Postural stability and the ability to maintain a neutral spine during activity is a common issue for many clients. Specifically, posterior chain mobility and strength are often limited, leading to poor mechanics and unwanted flexion in the thoracic and lumbar spine. This corrective exercise is an effective way to address this problem.

Execution: While standing upright, with soft knees, position a dowel or PVC pipe behind the head and in line with the spine. One closed hand should be placed around the pipe in the cervical spine, while the other hand is in the small of the back. Maintain constant contact with the back of the head, t-spine and sacrum (between the buttocks) during the exercise.

Next, slowly bend forward at the hips keeping the knees slightly bent, with the weight through the heels while maintaining a neutral spine position. Bend as far forward as possible provided the PVC pipe stays in contact with the aforementioned landmarks and the knees or spine do not begin to flex. Pause at the bottom, and then return to the start position.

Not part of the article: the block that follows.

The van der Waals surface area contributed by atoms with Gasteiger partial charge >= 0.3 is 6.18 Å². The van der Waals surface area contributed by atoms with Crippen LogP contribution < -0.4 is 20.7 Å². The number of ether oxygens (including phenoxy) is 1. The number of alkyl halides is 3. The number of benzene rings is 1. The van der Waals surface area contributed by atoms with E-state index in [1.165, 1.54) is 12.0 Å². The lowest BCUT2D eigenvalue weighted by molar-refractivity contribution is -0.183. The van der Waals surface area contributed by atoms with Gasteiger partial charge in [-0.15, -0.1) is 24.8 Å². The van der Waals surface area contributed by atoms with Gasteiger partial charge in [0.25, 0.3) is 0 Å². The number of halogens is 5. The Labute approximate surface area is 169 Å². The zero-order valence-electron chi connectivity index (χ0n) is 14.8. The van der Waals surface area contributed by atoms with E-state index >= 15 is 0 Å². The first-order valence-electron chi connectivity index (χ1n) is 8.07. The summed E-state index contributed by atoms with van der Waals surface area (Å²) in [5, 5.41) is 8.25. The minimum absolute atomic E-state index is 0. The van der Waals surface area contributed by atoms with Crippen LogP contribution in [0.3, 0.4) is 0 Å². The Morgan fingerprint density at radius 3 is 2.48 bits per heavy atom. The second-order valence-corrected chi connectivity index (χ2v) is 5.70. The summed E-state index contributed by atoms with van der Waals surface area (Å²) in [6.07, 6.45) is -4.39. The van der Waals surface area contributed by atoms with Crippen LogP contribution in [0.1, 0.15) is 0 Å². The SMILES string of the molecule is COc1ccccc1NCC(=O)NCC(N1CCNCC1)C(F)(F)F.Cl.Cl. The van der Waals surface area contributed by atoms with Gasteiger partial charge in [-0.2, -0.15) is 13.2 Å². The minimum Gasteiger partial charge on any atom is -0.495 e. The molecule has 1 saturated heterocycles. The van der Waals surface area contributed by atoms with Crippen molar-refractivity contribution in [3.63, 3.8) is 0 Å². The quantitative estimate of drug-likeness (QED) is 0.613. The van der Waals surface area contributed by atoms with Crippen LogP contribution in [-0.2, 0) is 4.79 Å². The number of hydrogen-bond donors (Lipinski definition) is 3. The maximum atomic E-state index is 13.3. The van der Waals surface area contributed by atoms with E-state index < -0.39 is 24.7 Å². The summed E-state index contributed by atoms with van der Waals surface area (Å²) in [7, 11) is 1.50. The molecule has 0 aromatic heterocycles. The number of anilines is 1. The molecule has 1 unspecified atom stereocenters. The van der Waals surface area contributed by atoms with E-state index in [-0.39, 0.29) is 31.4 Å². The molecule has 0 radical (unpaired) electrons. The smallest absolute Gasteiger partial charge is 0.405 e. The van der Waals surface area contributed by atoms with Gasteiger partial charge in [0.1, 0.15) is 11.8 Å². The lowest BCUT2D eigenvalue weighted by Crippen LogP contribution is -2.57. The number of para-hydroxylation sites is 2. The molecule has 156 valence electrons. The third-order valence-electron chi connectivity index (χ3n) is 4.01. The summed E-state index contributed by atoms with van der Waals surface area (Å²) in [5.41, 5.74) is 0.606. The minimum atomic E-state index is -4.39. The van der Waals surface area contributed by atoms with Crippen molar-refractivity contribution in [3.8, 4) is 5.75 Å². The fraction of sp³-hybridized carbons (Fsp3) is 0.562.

Repeat the movement pattern for 10 repetitions. Perform 1-3 sets. This can be done as part of a movement prep routine or even between active lifting sets as a corrective measure.

Progression: advance to a single leg version once form and balance allow as desired

Application: This exercise is an excellent corrective exercise pattern for those with excessive spinal flexion and faulty movement patterns. In addition, it serves as a training tool to improve posterior chain mobility and stability. It is very effective for helping teach proper form for exercises such as standing rows and RDLs, while activating the posterior chain and improving erector spinae strength/postural endurance.

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